I’ve blogged about this before about the power of listening. If there’s one skill that we all can get better at, to become better listeners. 

Today, I gathered some of the greatest leaders, writers, and thinkers of all time.

Here are 15 of my favorite quotes about the all-important skill of listening:

“Wisdom is the reward you get for a lifetime of listening when you’d have preferred to talk.” –Doug Larson

“One of the most sincere forms of respect is actually listening to what another has to say.” –Bryant H. McGill

“If you make listening and observation of your occupation, you will gain much more than you can by talk.” –Robert Baden-Powell

“Listening is a magnetic and strange thing, a creative force. The friends who listen to us are the ones we move toward. When we are listened to, it creates us, makes us unfold and expand.” –Karl A. Menninger

“Most of the successful people I’ve known are the ones who do more listening than talking.” –Bernard Baruch

“Listening is being able to be changed by the other person.” –Alan Alda

“Everything in writing begins with language. Language begins with listening.” –Jeanette Winterson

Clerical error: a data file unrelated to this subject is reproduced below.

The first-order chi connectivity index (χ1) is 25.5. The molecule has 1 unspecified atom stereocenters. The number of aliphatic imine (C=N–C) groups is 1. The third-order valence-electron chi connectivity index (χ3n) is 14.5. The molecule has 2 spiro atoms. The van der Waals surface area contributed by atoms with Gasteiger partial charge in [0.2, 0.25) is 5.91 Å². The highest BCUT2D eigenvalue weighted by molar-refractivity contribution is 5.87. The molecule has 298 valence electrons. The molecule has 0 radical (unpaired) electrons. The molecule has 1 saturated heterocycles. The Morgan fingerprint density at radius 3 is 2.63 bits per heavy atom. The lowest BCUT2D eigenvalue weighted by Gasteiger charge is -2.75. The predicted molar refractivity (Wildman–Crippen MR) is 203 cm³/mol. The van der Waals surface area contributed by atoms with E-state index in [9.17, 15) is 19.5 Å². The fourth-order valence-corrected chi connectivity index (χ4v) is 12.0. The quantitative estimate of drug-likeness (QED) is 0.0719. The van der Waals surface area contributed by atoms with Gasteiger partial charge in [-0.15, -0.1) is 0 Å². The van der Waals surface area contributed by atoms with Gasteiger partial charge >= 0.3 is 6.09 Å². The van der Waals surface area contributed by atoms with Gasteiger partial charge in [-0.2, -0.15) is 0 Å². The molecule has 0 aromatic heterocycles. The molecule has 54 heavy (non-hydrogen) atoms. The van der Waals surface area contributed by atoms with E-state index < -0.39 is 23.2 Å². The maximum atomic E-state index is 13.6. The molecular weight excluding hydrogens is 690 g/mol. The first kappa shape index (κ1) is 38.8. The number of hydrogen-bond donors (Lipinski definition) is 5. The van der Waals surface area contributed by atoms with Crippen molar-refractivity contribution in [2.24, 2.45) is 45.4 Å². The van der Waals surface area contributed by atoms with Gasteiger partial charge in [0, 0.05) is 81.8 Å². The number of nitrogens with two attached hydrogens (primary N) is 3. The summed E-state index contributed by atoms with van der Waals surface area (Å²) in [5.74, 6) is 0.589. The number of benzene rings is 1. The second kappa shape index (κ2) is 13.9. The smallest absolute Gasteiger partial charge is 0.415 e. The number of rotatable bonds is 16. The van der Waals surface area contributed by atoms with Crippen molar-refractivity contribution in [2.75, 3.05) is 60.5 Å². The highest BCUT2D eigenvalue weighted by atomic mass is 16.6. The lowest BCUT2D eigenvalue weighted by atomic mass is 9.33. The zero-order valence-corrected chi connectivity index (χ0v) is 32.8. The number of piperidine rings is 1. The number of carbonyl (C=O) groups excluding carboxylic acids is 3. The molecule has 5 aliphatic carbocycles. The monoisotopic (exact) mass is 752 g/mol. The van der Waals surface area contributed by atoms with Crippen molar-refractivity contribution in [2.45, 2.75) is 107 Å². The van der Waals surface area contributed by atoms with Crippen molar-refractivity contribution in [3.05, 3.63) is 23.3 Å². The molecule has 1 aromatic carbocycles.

“There is as much wisdom in listening as there is in speaking–and that goes for all relationships, not just romantic ones.” –Daniel Dae Kim

“The most important thing in communication is hearing what isn’t said” –Peter Drucker

“When people talk, listen completely. Most people never listen.” –Ernest Hemingway

“Most people do not listen with the intent to understand; they listen with the intent to reply.” –Stephen R. Covey

“Friends are those rare people who ask how we are, and then wait to hear the answer.” –Ed Cunningham

“The art of conversation lies in listening.” –Malcolm Forbes

“You cannot truly listen to anyone and do anything else at the same time.” –M. Scott Peck

“We have two ears and one tongue so that we would listen more and talk less.” –Diogenes

Recently Seth Godin wrote:

Listening is difficult

Hearing happens when we’re able to recognize a sound.

Listening happens when we put in the effort to understand what it means.

It not only requires focus, but it also requires a commitment to encountering the experience, intent, and emotion behind the words. And that commitment can be scary. Because if we’re exposed to that emotion and those ideas, we discover things we might be avoiding

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